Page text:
The Penny Problem

The Penny Problem

One of my favorite restaurants encountered some bad press recently when it was discovered that some of their high-volume locations were rounding their bills to the nearest nickel.

“Chipotle Caught Cheating Customers Out of Pennies,” blared the headline in the Huffington Post. Most other news outlets similarly told the story in sensational terms, using verbs like “bamboozling” and “stealing.”

I don’t think anyone would argue that it was a public relations blunder for Chipotle to enact a policy of this nature without foreseeing the hysterical reaction that would result. Just the same, my own personal reaction to the story is that I am even fonder of this restaurant than I was before. I can’t help but admire these folks for at least attempting to do something constructive about the “penny problem.”

A long time ago, pennies had buying power. When my dad was growing up, the median household income was $12,000. There were still a few things a penny would buy then. But there has never been a time in my lifetime where you could actually use a penny to buy anything. They are a nuisance that cost more to mint than they are worth. Really! You can’t even buy a penny with a penny!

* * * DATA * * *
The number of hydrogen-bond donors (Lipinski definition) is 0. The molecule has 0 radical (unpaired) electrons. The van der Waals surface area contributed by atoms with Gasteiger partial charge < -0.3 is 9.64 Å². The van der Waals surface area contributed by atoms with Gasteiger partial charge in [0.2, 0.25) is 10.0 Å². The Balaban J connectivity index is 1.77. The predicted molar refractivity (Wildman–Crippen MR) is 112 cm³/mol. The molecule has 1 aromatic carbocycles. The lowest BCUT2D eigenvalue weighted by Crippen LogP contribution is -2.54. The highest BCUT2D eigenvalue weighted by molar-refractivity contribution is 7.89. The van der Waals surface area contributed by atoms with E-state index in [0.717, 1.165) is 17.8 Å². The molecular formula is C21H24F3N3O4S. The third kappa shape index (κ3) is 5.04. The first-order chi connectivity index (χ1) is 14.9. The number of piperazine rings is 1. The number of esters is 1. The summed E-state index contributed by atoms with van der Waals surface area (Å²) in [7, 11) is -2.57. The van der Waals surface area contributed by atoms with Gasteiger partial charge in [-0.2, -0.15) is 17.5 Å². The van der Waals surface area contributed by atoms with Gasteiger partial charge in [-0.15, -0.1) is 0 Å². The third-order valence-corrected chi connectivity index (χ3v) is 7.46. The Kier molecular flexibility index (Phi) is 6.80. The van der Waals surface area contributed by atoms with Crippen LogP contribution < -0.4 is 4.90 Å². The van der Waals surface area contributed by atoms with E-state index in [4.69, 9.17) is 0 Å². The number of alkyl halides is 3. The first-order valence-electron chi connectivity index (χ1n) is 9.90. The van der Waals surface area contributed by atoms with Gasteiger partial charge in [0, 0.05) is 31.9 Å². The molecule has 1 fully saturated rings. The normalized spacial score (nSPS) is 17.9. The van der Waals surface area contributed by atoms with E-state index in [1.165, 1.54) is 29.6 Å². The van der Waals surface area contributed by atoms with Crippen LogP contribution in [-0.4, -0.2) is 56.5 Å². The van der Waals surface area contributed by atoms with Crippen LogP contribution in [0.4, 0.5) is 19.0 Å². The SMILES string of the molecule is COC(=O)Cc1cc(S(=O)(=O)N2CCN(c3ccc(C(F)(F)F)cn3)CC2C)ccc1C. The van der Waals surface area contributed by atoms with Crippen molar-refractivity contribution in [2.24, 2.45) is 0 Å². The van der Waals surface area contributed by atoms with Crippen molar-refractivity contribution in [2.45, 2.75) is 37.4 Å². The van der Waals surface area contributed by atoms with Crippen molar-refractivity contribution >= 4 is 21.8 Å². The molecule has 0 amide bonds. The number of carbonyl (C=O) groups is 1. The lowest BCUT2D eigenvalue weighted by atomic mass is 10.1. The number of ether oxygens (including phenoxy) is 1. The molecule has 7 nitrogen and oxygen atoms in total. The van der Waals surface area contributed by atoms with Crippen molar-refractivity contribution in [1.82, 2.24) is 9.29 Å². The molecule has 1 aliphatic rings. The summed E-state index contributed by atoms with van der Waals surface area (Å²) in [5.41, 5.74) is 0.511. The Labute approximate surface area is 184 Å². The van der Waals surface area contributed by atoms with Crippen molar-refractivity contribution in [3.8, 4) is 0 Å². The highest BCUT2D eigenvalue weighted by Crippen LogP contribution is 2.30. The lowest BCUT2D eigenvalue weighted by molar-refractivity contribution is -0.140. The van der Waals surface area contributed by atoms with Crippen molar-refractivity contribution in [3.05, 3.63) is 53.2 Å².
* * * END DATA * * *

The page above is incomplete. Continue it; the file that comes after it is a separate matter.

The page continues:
There are those who fear that eliminating the smallest denominations of currency will only give rise to more inflation. That to me is no different than the guy who still buys 32-inch waist underwear because he refuses to admit to himself that his dimensions have changed over time. “If I buy size 38”, he reasons, “then I have accepted the fact that I have grown fat.” His increasing discomfort does nothing to change his physique, and the only impact his policy produces is that friends and family learn to keep their distance every time he has a new pair of underwear to break in!

Canada, whose pennies are worth even less than ours, recently passed a law to remove them from circulation. Following this decision, there was such a hue and cry from merchants who needed more time to change over to a penny-free marketplace that they extended the deadline until after the holiday season. The last Canadian penny to be minted was produced in May.

What U.S. lawmakers are too timid to do may eventually be rendered moot by the increasing transition toward a plastic economy. If everything gets paid for with a swipe, it’s not just pennies, but dimes, quarters and twenty-dollar bills that will soon become endangered species.

Chipotle pointed out that they were rounding down about as often as they were rounding up with no net impact on their profits when the “scandal” was first publicized. As a result of the negative publicity this move has created, they announced they were only going to be rounding down in the future.

For what it’s worth, Chipotle, you can round me up or down and I would thank you for it!

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